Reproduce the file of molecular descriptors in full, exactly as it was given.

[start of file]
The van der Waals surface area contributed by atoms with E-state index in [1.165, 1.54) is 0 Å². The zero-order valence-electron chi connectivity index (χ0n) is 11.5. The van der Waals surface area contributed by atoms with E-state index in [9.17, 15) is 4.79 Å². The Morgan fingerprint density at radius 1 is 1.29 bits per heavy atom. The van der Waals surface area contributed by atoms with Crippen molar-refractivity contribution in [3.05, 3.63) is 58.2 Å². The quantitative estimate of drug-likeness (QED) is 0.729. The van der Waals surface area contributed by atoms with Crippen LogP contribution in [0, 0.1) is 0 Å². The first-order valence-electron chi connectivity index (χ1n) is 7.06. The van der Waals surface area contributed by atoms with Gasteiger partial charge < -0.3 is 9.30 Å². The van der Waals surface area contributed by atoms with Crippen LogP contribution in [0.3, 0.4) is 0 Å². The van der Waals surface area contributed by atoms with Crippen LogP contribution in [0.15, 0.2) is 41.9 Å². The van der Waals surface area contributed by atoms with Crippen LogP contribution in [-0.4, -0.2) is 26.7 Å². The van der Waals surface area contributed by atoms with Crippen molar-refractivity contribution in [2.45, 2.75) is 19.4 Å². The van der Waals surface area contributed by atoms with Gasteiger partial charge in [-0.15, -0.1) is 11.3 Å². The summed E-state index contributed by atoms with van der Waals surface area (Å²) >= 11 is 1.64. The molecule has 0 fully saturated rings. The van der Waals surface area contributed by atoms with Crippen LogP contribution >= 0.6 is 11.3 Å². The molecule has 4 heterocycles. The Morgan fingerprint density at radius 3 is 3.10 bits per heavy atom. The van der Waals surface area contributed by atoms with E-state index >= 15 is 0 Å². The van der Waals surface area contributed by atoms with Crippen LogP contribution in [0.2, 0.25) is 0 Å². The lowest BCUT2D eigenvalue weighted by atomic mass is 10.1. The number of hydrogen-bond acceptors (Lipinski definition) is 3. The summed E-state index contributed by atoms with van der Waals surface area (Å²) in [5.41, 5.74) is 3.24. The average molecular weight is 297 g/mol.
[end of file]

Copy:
The van der Waals surface area contributed by atoms with E-state index in [1.165, 1.54) is 0 Å². The zero-order valence-electron chi connectivity index (χ0n) is 11.5. The van der Waals surface area contributed by atoms with E-state index in [9.17, 15) is 4.79 Å². The Morgan fingerprint density at radius 1 is 1.29 bits per heavy atom. The van der Waals surface area contributed by atoms with Crippen molar-refractivity contribution in [3.05, 3.63) is 58.2 Å². The quantitative estimate of drug-likeness (QED) is 0.729. The van der Waals surface area contributed by atoms with Crippen LogP contribution in [0, 0.1) is 0 Å². The first-order valence-electron chi connectivity index (χ1n) is 7.06. The van der Waals surface area contributed by atoms with Gasteiger partial charge < -0.3 is 9.30 Å². The van der Waals surface area contributed by atoms with Crippen LogP contribution in [0.3, 0.4) is 0 Å². The van der Waals surface area contributed by atoms with Crippen LogP contribution in [0.15, 0.2) is 41.9 Å². The van der Waals surface area contributed by atoms with Crippen LogP contribution in [-0.4, -0.2) is 26.7 Å². The van der Waals surface area contributed by atoms with Crippen molar-refractivity contribution in [2.45, 2.75) is 19.4 Å². The van der Waals surface area contributed by atoms with Gasteiger partial charge in [-0.15, -0.1) is 11.3 Å². The summed E-state index contributed by atoms with van der Waals surface area (Å²) >= 11 is 1.64. The molecule has 0 fully saturated rings. The van der Waals surface area contributed by atoms with Crippen LogP contribution >= 0.6 is 11.3 Å². The molecule has 4 heterocycles. The Morgan fingerprint density at radius 3 is 3.10 bits per heavy atom. The van der Waals surface area contributed by atoms with E-state index >= 15 is 0 Å². The van der Waals surface area contributed by atoms with Crippen LogP contribution in [0.2, 0.25) is 0 Å². The lowest BCUT2D eigenvalue weighted by atomic mass is 10.1. The number of hydrogen-bond acceptors (Lipinski definition) is 3. The summed E-state index contributed by atoms with van der Waals surface area (Å²) in [5.41, 5.74) is 3.24. The average molecular weight is 297 g/mol.